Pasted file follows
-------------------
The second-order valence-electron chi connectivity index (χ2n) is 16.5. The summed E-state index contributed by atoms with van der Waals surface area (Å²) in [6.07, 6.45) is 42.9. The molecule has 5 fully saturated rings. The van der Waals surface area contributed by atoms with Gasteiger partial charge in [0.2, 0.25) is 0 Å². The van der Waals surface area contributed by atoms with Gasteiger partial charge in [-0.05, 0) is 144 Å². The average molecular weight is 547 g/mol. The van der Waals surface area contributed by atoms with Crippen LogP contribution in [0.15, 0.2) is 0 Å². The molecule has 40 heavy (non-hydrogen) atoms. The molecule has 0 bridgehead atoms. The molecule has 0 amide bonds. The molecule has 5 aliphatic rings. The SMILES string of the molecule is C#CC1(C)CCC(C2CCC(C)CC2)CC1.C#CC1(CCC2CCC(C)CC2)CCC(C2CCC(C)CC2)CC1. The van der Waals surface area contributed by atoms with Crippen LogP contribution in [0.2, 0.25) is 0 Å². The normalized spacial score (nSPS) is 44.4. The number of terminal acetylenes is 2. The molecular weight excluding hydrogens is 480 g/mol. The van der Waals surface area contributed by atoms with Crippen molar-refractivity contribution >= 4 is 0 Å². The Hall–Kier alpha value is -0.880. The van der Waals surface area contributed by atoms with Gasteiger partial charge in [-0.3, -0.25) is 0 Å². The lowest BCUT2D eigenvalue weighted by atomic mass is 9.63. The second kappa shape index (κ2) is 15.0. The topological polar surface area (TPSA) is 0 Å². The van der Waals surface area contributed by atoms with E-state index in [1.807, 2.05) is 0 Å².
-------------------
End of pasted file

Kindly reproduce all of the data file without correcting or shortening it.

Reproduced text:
The second-order valence-electron chi connectivity index (χ2n) is 16.5. The summed E-state index contributed by atoms with van der Waals surface area (Å²) in [6.07, 6.45) is 42.9. The molecule has 5 fully saturated rings. The van der Waals surface area contributed by atoms with Gasteiger partial charge in [0.2, 0.25) is 0 Å². The van der Waals surface area contributed by atoms with Gasteiger partial charge in [-0.05, 0) is 144 Å². The average molecular weight is 547 g/mol. The van der Waals surface area contributed by atoms with Crippen LogP contribution in [0.15, 0.2) is 0 Å². The molecule has 40 heavy (non-hydrogen) atoms. The molecule has 0 bridgehead atoms. The molecule has 0 amide bonds. The molecule has 5 aliphatic rings. The SMILES string of the molecule is C#CC1(C)CCC(C2CCC(C)CC2)CC1.C#CC1(CCC2CCC(C)CC2)CCC(C2CCC(C)CC2)CC1. The van der Waals surface area contributed by atoms with Crippen LogP contribution in [0.2, 0.25) is 0 Å². The normalized spacial score (nSPS) is 44.4. The number of terminal acetylenes is 2. The molecular weight excluding hydrogens is 480 g/mol. The van der Waals surface area contributed by atoms with Crippen molar-refractivity contribution >= 4 is 0 Å². The Hall–Kier alpha value is -0.880. The van der Waals surface area contributed by atoms with Gasteiger partial charge in [-0.3, -0.25) is 0 Å². The lowest BCUT2D eigenvalue weighted by atomic mass is 9.63. The second kappa shape index (κ2) is 15.0. The topological polar surface area (TPSA) is 0 Å². The van der Waals surface area contributed by atoms with E-state index in [1.807, 2.05) is 0 Å².